Finally, in a retrospective study of 44 consecutive cases of occult pneumothoraces (same definition as in the previous paragraph) from blunt chest injury in our trauma center in Hong Kong, 36 patients were managed expectantly without significant complications. No pneumothoraces progressed even though eight patients were mechanically ventilated.5

Although the sensitivity of ultrasonography in detecting pneumothoraces approaches that of thoracic CT imaging (89% according to Ding et al),2 these three studies suggest that utilizing chest ultrasonography to detect pneumothoraces that may be missed by chest radiography is likely to have very little impact on improving clinical outcomes in the setting of a contemporary trauma system with modern CT scanners. We agree with Dr Baumann that more high-quality evidence, preferably from prospective randomized studies, is needed to establish the precise role of ultrasonography in this clinical setting, along with its cost-effectiveness, if any.

Other contributions: The work was performed at Prince of Wales Hospital, The Chinese University of Hong Kong.

Baumann MH. Chest ultrasonography: where’s the beef? Chest. 2011;1404:837-839 [CrossRef] [PubMed]
 
Ding W, Shen Y, Yang J, He X, Zhang M. Diagnosis of pneumothorax by radiography and ultrasonography: a meta-analysis. Chest. 2011;1404:859-866 [CrossRef] [PubMed]
 
Barrios C, Tran T, Malinoski D, et al. Successful management of occult pneumothorax without tube thoracostomy despite positive pressure ventilation. Am Surg. 2008;7410:958-961 [PubMed]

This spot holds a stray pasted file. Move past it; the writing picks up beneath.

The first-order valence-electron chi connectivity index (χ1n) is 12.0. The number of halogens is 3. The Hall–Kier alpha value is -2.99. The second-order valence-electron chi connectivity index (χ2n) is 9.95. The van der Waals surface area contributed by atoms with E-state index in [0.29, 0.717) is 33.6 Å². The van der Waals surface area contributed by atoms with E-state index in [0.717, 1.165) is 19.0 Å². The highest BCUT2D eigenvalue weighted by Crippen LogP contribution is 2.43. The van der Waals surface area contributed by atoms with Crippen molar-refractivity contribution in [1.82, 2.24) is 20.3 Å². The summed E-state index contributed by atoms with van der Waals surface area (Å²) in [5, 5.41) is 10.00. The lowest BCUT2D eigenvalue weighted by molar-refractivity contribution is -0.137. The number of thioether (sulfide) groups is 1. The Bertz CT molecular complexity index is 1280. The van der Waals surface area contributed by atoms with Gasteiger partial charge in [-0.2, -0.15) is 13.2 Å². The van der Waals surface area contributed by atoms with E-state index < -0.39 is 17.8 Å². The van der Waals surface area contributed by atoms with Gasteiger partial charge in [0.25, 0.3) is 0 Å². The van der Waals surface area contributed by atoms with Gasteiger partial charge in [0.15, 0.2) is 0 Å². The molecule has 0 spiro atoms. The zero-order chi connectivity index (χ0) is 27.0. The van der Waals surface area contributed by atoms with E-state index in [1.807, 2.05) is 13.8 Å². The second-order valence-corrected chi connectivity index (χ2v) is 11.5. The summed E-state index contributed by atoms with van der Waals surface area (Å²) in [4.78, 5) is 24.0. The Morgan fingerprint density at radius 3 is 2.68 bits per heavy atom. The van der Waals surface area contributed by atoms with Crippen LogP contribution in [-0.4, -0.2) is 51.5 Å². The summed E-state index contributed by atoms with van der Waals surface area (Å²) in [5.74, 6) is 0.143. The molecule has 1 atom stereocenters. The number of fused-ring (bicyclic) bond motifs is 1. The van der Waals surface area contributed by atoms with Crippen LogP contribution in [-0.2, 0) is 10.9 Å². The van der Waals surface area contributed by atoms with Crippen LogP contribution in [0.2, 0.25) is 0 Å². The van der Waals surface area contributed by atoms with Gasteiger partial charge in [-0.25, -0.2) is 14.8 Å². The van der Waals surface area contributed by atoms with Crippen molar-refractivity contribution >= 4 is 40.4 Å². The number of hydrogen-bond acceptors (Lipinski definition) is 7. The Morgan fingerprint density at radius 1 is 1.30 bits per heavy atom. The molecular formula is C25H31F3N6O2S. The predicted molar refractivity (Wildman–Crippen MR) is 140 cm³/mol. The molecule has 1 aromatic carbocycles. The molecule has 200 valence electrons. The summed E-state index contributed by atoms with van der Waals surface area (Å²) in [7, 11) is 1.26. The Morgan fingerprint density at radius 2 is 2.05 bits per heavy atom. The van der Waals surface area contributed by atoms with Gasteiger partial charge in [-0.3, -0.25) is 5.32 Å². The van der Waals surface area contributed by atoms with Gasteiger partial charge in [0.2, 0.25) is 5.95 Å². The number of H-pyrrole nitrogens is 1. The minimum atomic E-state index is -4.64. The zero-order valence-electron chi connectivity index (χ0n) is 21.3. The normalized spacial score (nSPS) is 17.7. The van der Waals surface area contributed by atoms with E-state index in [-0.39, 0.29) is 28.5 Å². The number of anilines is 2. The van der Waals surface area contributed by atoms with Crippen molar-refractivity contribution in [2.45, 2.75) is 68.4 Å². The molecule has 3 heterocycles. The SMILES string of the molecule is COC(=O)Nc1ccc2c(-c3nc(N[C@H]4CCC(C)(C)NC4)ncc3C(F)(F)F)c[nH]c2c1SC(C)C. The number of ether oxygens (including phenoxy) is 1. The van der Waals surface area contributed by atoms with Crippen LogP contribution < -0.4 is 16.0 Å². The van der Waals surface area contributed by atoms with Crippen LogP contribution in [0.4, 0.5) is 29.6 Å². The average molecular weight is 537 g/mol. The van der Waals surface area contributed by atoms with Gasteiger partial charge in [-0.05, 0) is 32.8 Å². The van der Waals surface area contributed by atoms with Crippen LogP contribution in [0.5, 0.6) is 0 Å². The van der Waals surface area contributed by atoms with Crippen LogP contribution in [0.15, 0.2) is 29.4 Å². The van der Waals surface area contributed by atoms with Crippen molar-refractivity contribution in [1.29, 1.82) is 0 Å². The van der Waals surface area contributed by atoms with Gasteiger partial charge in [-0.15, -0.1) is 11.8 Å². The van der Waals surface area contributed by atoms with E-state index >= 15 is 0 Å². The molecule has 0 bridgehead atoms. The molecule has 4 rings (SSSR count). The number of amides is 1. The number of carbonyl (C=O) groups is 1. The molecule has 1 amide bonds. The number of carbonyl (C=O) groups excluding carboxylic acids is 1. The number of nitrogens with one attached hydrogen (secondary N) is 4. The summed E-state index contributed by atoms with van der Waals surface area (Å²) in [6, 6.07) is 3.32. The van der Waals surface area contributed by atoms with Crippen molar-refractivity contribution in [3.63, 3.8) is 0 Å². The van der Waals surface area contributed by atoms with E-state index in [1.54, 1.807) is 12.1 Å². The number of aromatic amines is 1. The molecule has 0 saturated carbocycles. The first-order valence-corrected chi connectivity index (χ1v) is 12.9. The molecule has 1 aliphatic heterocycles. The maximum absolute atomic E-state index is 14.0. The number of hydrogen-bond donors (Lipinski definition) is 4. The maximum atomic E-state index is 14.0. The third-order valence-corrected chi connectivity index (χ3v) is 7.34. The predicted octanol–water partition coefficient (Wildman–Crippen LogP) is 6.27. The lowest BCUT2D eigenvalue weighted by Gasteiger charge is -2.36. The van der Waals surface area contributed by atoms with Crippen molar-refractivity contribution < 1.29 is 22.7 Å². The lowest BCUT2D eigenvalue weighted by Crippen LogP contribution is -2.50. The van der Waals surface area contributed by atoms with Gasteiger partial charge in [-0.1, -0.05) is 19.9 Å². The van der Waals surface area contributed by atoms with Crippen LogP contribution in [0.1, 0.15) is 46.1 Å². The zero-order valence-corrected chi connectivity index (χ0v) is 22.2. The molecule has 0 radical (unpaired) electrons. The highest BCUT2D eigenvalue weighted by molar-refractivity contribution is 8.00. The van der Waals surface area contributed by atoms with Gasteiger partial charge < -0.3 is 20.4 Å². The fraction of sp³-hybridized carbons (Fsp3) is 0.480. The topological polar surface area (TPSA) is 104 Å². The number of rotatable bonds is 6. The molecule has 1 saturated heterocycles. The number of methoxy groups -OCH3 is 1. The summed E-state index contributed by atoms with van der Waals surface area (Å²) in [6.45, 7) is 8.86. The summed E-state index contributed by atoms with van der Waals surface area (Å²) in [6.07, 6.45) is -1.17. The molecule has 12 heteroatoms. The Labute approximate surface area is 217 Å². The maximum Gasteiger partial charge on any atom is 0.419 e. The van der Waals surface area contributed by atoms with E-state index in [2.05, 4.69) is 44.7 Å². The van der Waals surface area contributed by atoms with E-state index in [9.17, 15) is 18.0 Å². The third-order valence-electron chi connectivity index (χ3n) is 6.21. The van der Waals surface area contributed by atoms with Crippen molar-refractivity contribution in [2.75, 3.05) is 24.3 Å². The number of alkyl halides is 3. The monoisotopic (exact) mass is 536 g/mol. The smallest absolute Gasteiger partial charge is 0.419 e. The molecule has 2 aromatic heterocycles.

Kaiser M, Whealon M, Barrios C, et al. The clinical significance of occult thoracic injury in blunt trauma patients. Am Surg. 2010;7610:1063-1066 [PubMed]
 
Lee KL, Graham CA, Yeung JH, Ahuja AT, Rainer TH. Occult pneumothorax in Chinese patients with significant blunt chest trauma: incidence and management. Injury. 2010;415:492-494 [CrossRef] [PubMed]
 

Figures

Tables

References

Baumann MH. Chest ultrasonography: where’s the beef? Chest. 2011;1404:837-839 [CrossRef] [PubMed]
 
Ding W, Shen Y, Yang J, He X, Zhang M. Diagnosis of pneumothorax by radiography and ultrasonography: a meta-analysis. Chest. 2011;1404:859-866 [CrossRef] [PubMed]
 
Barrios C, Tran T, Malinoski D, et al. Successful management of occult pneumothorax without tube thoracostomy despite positive pressure ventilation. Am Surg. 2008;7410:958-961 [PubMed]
 
Kaiser M, Whealon M, Barrios C, et al. The clinical significance of occult thoracic injury in blunt trauma patients. Am Surg. 2010;7610:1063-1066 [PubMed]
 
Lee KL, Graham CA, Yeung JH, Ahuja AT, Rainer TH. Occult pneumothorax in Chinese patients with significant blunt chest trauma: incidence and management. Injury. 2010;415:492-494 [CrossRef] [PubMed]
 
NOTE:
Citing articles are presented as examples only. In non-demo SCM6 implementation, integration with CrossRef’s "Cited By" API will populate this tab (http://www.crossref.org/citedby.html).

Some tools below are only available to our subscribers or users with an online account.

Related Content

Customize your page view by dragging & repositioning the boxes below.

  • CHEST Journal
    Print ISSN: 0012-3692
    Online ISSN: 1931-3543